Science and passion make Bob Muth
one of the state’s master growers
Photography by Michelle Montgomery
In this age of confusing product claims, Bob Muth has found a simple way to describe the farming philosophy that he and his wife Leda use on Muth Family Farm in Williamstown: commonsense farming.
“It’s the way my father taught me,” he says. “I went to college and studied this stuff, but the smartest lessons came from my father. It’s not rocket science. It’s so dang simple if you just follow nature and stick to the fundamentals.”
Combining practical wisdom with a methodical approach to problem solving, Muth delivers a level of quality and consistency that has made him one of the state’s most sought-after local produce suppliers. His willingness to share what he knows with other farmers has also earned him the respect and admiration of his fellow growers.
Muth traces his father’s farming philosophy back to the family’s roots in southern Germany. “Everything over there is farmed naturally and land is precious,” Muth says. “You care for it like a member of the family. That’s the way Pop was taught and that’s the way he laid the foundation for me.”
Armed with a degree in plant sciences from Rutgers and a desire to teach, Muth left his father’s 45-acre farm in Monroe Township in 1985 to become an extension agent in South Carolina. He spent two and a half years there, working with farmers who were transitioning from tobacco to vegetables. Disregarding his boss’s request that he visit farms in a suit and tie, Muth donned coveralls and boots to work side by side with farmers under the tractor or out in the field—gaining him a loyal following among growers. As his territory expanded, he found himself living out of a suitcase as he crisscrossed the state providing technical assistance to farmers.
“I remember telling Pop what I was doing,” Muth says. “He said, ‘If you’re going to work that hard, why not come back and work for yourself?’” Muth took his father’s advice and returned to the family farm—and was greeted with predictions from some neighboring farmers that he would fail. “Some of them were snickering,” Muth recalls; others just thought he was crazy. They didn’t understand why he would leave a good job in South Carolina with benefits to farm in New Jersey. Fearing that he might need a backup plan, Muth enrolled in graduate school to study plant virology, setting up his schedule so that he was in class three days a week and farming six acres of land on the remaining four. On a perfect spring day in 1989, two years into graduate school, he found himself sitting captive in a classroom, watching wistfully out the window as his friend plowed a nearby field. It was then that he made the decision to leave school—in good standing, but with his thesis unfinished—to farm full-time.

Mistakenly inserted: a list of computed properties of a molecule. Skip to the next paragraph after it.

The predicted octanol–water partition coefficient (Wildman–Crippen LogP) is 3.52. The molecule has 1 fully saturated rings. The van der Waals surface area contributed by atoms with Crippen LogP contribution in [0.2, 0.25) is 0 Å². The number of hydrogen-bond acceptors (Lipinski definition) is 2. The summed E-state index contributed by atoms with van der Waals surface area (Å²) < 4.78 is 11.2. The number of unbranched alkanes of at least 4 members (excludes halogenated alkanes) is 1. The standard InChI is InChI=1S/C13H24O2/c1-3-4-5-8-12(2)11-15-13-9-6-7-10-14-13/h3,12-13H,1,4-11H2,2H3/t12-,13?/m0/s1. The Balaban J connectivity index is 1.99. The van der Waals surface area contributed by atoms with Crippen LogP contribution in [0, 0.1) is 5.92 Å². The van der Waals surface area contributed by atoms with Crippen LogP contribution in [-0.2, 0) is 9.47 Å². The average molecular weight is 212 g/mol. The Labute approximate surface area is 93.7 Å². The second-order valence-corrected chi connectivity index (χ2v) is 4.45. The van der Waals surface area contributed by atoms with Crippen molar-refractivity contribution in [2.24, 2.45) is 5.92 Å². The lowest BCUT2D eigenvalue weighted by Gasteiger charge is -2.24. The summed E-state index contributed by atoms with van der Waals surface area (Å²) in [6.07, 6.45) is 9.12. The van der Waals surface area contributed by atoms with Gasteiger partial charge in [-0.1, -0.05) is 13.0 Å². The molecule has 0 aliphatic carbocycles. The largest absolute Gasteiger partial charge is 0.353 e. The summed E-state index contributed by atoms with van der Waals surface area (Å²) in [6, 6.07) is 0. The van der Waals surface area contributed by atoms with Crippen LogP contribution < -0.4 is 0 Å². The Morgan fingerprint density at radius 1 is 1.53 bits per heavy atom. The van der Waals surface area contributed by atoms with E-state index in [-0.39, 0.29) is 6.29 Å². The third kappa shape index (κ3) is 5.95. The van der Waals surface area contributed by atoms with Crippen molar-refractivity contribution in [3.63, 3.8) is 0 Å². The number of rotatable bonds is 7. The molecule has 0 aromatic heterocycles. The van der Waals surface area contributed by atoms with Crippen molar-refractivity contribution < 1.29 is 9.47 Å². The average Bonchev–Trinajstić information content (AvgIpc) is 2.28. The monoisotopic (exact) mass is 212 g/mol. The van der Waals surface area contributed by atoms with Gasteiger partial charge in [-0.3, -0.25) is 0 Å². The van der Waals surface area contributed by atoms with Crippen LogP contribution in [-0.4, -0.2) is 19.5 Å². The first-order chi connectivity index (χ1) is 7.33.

“When people tell you you’re going to fail as a farmer, you prove ’em otherwise,” Muth says. “With Leda’s help, I’ve been far more successful than I would have ever dreamed possible.”
Muth believes that New Jersey is the best place in the United States to be
farming today. “The opportunity here is tremendous as long as you’re
willing to commit to it and farm with your heart and soul,” he says.
Good soil husbandry, says Muth, is the foundation of commonsense farming and a necessity for good quality and yields. While growing vegetables in the gravelly loam that covers much of his farm will render that soil crusty and compacted, he learned from county soil guides that his soil can be very productive if organic matter is maintained or, ideally, increased. He knew from watching his father farm that cover crops provide only a temporary fix, increasing organic matter slightly for one growing season before it drops back down. A state ban on sending municipal leaves to landfills gave Muth a possible solution—raising the organic matter in his soils by covering his fields with cheap, plentiful municipal leaves.